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After Hours
1985 - R - 97 Mins.
Director: Martin Scorsese
Producer: Griffin Dunne and Amy Robinson
Written By: Joseph Minion
Starring: Griffin Dunne, Rosanna Arquette, Linda Fiorentino, John Heard, Catherine O'Hara
Review by: John Ulmer
Official Site: N/A
This is a brooding, dark, bitter film, with a pessimistic outlook on life and a downright depressing core message. It is a “comedy” with no laughs, and few chuckles. It is also a great cult film by director Martin Scorsese that came and went in 1985 with little attention.

It’s surprising to see that Scorsese took on another comedy so shortly after his major flop, "The King of Comedy" (1983), starring Robert De Niro. Scorsese publicly acknowledged that he wished he had never made 'The King of Comedy' and his star disowned it.

Thank goodness this did not dissuade Scorsese from making another comedy. He was back two years later with 'After Hours,' which is an intense, hellish, nightmarish odyssey through New York City’s Soho late at night, and into the morning. The film’s protagonist, Paul (Griffin Dunne), is an unlikable character who generally gains sympathy with us only because of his grueling misfortunes. Fate, it seems, has a grudge against poor Paul; as the night progresses, it only becomes worse and worse, until he is running away from a bloodthirsty mob and happens to inadvertently witness a random murder. “I’ll probably get blamed for that,” he says to himself, which is exactly what we’re thinking.

This really is the sort of film that makes you almost want to stop watching, it is so painful. Nothing at all goes right for Paul. When he seeks comfort in a friend, he is relieved, finally able to sit back and take a breath of air -- only to look outside and see his “friend” alerting the bloodthirsty mob.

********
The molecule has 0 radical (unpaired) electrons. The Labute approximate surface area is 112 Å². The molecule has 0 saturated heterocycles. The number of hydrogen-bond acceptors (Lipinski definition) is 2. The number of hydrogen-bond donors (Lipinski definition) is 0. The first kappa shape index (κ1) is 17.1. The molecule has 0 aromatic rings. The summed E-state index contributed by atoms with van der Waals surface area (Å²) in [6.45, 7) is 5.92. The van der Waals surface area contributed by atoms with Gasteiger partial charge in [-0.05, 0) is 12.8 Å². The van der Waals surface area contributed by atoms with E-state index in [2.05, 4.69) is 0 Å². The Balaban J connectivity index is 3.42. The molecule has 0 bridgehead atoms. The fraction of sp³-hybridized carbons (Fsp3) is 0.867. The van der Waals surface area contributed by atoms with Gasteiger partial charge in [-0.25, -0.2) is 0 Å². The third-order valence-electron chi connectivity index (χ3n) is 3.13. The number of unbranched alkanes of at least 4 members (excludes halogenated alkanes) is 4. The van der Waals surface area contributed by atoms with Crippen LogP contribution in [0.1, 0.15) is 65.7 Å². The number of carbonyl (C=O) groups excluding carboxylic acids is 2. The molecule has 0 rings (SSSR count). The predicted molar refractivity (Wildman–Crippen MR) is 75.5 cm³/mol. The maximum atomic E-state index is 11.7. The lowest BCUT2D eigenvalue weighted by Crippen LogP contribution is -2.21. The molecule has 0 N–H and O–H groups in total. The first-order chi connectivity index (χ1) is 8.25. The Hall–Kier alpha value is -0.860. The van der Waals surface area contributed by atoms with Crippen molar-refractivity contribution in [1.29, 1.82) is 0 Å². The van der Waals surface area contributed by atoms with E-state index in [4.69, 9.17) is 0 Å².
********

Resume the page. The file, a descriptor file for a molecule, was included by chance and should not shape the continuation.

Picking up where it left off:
The plot – what little there is – begins in a typical daytime office setting. Paul meets a girl after a hard day at work (Rosanna Arquette) and they arrange to meet later that evening. On the way there he loses all his cash through the open window of a speeding taxicab and is left with few dollars. On top of this, Paul soon realizes that Arquette is not his type and leaves to go home – only to find that local subway fare has been raised and he doesn’t have enough cash to make it back to his apartment. Thus begins his nightmare.

Scorsese’s genius move here is that as Paul progresses into the night, the film slowly loses its balance and topples over into a distinct category of weirdness. The beginning is fairly standard and realistic. It is typical Scorsese with exterior shots of New York City, character-driven dialogue and so on and so forth. About 1/3 of the way through it becomes a bizarre Terry Gilliam-esque hellride and Scorsese lets loose on everything. It’s brilliant filmmaking and a devastating satire of New York’s late-night underbelly. The original ending (storyboarded but never filmed) involved Paul being reborn after crawling through a random woman’s legs – that’s how bizarre, and creative, this film actually is.

Dunne is suitable in the role of Paul – a fairly unknown character actor; he doesn’t have the charisma or talent to be a typical leading man. Which, I think, is part of the reason he seems so comfortable in the role of Paul, who is certainly one of cinema’s most unusual heroes. Another film might setup Paul as a meek, hard-working, likable guy who gets stuck in bad situations – when in fact Paul is a confident jerk who probably deserves what is coming to him. Before picking up Arquette he flirts with her roommate (Linda Fiorentino) and gives her a back massage. He puts the moves on Arquette, then ditches her when she resists. He’s not shy and he’s not an all-around good guy – he’s a flawed character that only helps the entire experience feel more realistic.

Scorsese is at the top of his game here. Many techniques would be used five years later in 'GoodFellas.' Note the ringing phone and the abrupt lunge forward; the keys being tossed out of the window in first-person perspective; the rotating camera as it pans around Paul’s head in a diner; and so on and so forth. Although it is not his best work nor his most distinct, 'After Hours' is ample proof that Scorsese has a firm handle on black comedy and is able to stretch beyond his (arguably) typified style of gangsters and low-lifes planning how to “whack” people. Scorsese bashers should see this, and his fans should too – insightful for everyone.
Movie Guru Rating
An important film.  A substantive artistic achievement.  Resonant. An important film.  A substantive artistic achievement.  Resonant. An important film.  A substantive artistic achievement.  Resonant. An important film.  A substantive artistic achievement.  Resonant. An important film.  A substantive artistic achievement.  Resonant.
  4.5 out of 5 stars

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